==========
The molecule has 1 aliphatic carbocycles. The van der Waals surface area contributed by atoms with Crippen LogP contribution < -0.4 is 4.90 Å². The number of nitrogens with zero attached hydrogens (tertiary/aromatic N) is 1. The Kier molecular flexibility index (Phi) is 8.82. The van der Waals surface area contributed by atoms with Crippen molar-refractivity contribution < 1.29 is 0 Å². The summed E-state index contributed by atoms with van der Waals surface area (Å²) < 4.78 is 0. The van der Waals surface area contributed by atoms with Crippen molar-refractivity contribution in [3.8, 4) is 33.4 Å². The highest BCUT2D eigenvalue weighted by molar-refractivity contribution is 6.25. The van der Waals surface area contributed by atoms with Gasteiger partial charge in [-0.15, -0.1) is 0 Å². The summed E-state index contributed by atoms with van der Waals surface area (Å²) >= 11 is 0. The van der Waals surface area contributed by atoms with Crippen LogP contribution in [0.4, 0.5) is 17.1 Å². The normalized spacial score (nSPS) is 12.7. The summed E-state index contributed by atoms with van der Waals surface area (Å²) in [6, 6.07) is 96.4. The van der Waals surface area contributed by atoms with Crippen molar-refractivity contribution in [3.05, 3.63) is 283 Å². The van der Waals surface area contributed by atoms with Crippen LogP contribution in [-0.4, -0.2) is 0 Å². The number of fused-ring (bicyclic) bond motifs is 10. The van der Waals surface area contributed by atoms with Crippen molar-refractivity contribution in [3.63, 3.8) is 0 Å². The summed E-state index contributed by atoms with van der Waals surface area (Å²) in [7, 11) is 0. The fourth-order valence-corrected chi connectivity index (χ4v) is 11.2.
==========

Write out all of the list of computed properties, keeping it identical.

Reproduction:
The molecule has 1 aliphatic carbocycles. The van der Waals surface area contributed by atoms with Crippen LogP contribution < -0.4 is 4.90 Å². The number of nitrogens with zero attached hydrogens (tertiary/aromatic N) is 1. The Kier molecular flexibility index (Phi) is 8.82. The van der Waals surface area contributed by atoms with Crippen molar-refractivity contribution < 1.29 is 0 Å². The summed E-state index contributed by atoms with van der Waals surface area (Å²) < 4.78 is 0. The van der Waals surface area contributed by atoms with Crippen molar-refractivity contribution in [3.8, 4) is 33.4 Å². The highest BCUT2D eigenvalue weighted by molar-refractivity contribution is 6.25. The van der Waals surface area contributed by atoms with Gasteiger partial charge in [-0.15, -0.1) is 0 Å². The summed E-state index contributed by atoms with van der Waals surface area (Å²) >= 11 is 0. The van der Waals surface area contributed by atoms with Crippen LogP contribution in [0.4, 0.5) is 17.1 Å². The normalized spacial score (nSPS) is 12.7. The summed E-state index contributed by atoms with van der Waals surface area (Å²) in [6, 6.07) is 96.4. The van der Waals surface area contributed by atoms with Crippen molar-refractivity contribution in [3.05, 3.63) is 283 Å². The van der Waals surface area contributed by atoms with Crippen LogP contribution in [-0.4, -0.2) is 0 Å². The number of fused-ring (bicyclic) bond motifs is 10. The van der Waals surface area contributed by atoms with Crippen molar-refractivity contribution in [3.63, 3.8) is 0 Å². The summed E-state index contributed by atoms with van der Waals surface area (Å²) in [7, 11) is 0. The fourth-order valence-corrected chi connectivity index (χ4v) is 11.2.